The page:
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4 hours ago, Houston19514 said:

 

I think in apartments, you would want more like 95% occupancy.  (Other than hotels, I'm not sure what industry or market would want only 80% occupancy.)

I was told that a 90% apartment occupancy was "well above normal expectations" once.   But, my source may not be credible.  

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As of 2nd quarter, 2017, downtown residential has a 63.2% occupancy rate (up from 58.5% in the 1st quarter).  Net absorption was 267 units were absorbed, while 242 new units were delivered.  Net absorption for the year to date was 546 units.  Downtown is maintaining a good steady pace of absorption.  (Assuming 1.4 people per occupied apartment, downtown is adding a little more than 125 people per month.)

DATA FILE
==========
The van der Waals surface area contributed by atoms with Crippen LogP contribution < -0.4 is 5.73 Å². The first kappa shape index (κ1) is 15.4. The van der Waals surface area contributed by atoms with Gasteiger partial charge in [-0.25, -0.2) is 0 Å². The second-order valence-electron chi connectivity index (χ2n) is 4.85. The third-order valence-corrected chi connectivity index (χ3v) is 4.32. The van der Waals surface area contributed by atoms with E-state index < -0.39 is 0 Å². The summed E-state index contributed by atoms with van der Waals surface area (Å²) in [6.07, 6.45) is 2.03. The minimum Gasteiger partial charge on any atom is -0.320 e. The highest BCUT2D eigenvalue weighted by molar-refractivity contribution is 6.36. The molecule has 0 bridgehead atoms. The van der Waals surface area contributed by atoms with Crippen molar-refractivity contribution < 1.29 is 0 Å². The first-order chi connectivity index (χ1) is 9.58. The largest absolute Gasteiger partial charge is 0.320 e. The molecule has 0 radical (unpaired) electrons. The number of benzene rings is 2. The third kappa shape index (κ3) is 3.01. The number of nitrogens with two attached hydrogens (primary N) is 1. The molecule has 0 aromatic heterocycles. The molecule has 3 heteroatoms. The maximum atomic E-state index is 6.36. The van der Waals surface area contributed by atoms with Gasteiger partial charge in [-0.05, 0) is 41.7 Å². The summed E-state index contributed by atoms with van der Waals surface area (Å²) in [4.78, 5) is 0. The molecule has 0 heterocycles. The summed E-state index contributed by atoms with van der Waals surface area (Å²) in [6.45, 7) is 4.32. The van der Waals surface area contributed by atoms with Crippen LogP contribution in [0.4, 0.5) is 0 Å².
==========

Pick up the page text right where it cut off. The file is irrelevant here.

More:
The metro-wide occupancy rate is 88.9% 

 

The "Central Houston" market (downtown, Montrose/Museum/Midtown, Heights/Wash Ave., HIghland Village/Upper Kirby/West U, and Med Center/Braes Bayou) had an 81% occupancy rate (up from 78.3% in the first quarter.  1,563 new units delivered during the quarter, with 1,676 units net absorption.  Net absorption year to date:  2,923.  Using the same apartment residency assumption as above, Central Houston is adding about 682 people per month, just in rental residential.

Edited by Houston19514
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I've heard a pharmacy will open in one of the retail spots here. If finalized it is great to see we are starting to get this type of development.

Edited by urbanize713